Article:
Jun 9, 2015 | By Simon

While we’ve seen how much of an impact 3D printing has had in the medical industry for its ability to create prosthetic devices or even surgical parts, it appears as though we are already moving into a phase where creating 3D printed bionic prosthetics and other medical assistance aids might become the new normal - thanks to a handful of inspired makers who have been deciphering how to include low-cost tech into the already low-cost 3D printed devices.  

Among others, fourteen-year-old Myrijam Stoetzer and fifteen-year-old Paul Foltin have been actively developing a solution for helping those bound to wheelchairs with limited mobility be able to control their wheelchair through the use of eye movement alone - similar to a costly device that physicist Stephen Hawking uses.   

To create the prototype for the device, the team started by soldering a webcam and SMD-LEDs onto a pair of safety glasses.  A filter inside of the webcam was modified to only bypass IR light to make it independent from other light sources within the environment - which would allow for the light to be lit by the attached SMD-LEDs only.

This design of the eye tracker evolved into further iterations through the use of 3D printing their own custom parts, which were combined with an Odroid U3 (a Raspberry Pi2B proved to not be powerful enough for the project) that was capable of processing a video stream of the pupil’s position and compared that against a pre-existing template to determine when to move forward, reverse, left and right.  The team coded the Odroid with Python and it is their first coding project after moving on from the LEGO Mindstorms NXT set.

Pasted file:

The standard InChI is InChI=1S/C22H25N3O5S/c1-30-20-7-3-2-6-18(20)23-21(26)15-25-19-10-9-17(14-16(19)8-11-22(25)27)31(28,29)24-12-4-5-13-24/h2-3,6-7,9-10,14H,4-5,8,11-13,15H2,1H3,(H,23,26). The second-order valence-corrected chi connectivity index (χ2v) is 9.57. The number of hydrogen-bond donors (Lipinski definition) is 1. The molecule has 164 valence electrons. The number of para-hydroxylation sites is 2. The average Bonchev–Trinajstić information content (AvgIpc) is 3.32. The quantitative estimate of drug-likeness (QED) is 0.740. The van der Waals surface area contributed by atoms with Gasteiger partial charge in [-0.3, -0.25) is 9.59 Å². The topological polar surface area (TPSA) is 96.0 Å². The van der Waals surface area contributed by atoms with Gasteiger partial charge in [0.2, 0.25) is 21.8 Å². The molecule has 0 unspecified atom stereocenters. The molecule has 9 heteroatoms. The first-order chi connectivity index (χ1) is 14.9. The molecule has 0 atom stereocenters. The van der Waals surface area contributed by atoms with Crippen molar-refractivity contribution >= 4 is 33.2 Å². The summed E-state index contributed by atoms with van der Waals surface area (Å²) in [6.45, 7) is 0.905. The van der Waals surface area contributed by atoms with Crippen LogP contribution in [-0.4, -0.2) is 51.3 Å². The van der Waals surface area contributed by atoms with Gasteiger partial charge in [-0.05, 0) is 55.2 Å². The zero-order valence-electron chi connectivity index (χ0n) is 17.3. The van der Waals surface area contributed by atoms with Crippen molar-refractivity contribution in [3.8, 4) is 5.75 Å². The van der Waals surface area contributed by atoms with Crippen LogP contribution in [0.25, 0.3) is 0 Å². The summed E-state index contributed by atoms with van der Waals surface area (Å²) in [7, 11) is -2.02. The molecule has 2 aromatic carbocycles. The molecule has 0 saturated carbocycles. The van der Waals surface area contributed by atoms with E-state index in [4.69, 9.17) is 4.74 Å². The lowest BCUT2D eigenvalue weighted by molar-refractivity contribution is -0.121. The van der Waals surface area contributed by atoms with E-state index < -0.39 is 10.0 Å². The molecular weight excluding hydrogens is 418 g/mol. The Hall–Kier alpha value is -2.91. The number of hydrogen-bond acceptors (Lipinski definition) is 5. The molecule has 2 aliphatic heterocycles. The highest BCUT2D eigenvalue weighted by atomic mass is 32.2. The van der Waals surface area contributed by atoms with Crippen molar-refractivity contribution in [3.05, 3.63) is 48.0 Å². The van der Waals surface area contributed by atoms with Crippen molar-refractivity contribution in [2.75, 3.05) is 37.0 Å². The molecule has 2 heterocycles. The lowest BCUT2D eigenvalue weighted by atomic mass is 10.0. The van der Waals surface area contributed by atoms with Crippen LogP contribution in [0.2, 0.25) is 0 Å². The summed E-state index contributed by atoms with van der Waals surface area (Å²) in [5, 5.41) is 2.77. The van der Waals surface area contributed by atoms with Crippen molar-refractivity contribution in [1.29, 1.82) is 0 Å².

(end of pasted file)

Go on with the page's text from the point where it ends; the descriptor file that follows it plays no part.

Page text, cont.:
To ensure that the wheelchair doesn’t move accidentally - such as if a user turns to make eye contact with somebody - the team has designed the system to operate with a ‘verification switch’.  A ‘verification switch’ is a corresponding command that is done in tandem with the eye movement based on a muscle movement that a user is still capable of making.  For Stephen Hawking, this includes a muscle movement in his cheek; in order for the eye tracking device to work, he also flexes the muscle in his cheek.  Since these available muscles movements are different from user to user, the ability to use 3D printing to create custom sensor parts is a blessing for many who otherwise may not be able to have such a device that is customized specifically for their needs.


Currently, Stoetzer and Foltin are among the finalists in the Forscht 2015 innovation competition and are hoping to pull in a win!  Regardless of how they perform in the competition, one thing is definitely for certain: these two young makers have a very bright future in front of them and just might change the world!


Posted in 3D Printing Applications



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szymon wrote at 6/23/2015 12:10:24 PM:

Hi, I would like to recommend you free software: WebCam Eye-Tracking for usabiliti testing : https://sourceforge.net/projects/gazerecorder/

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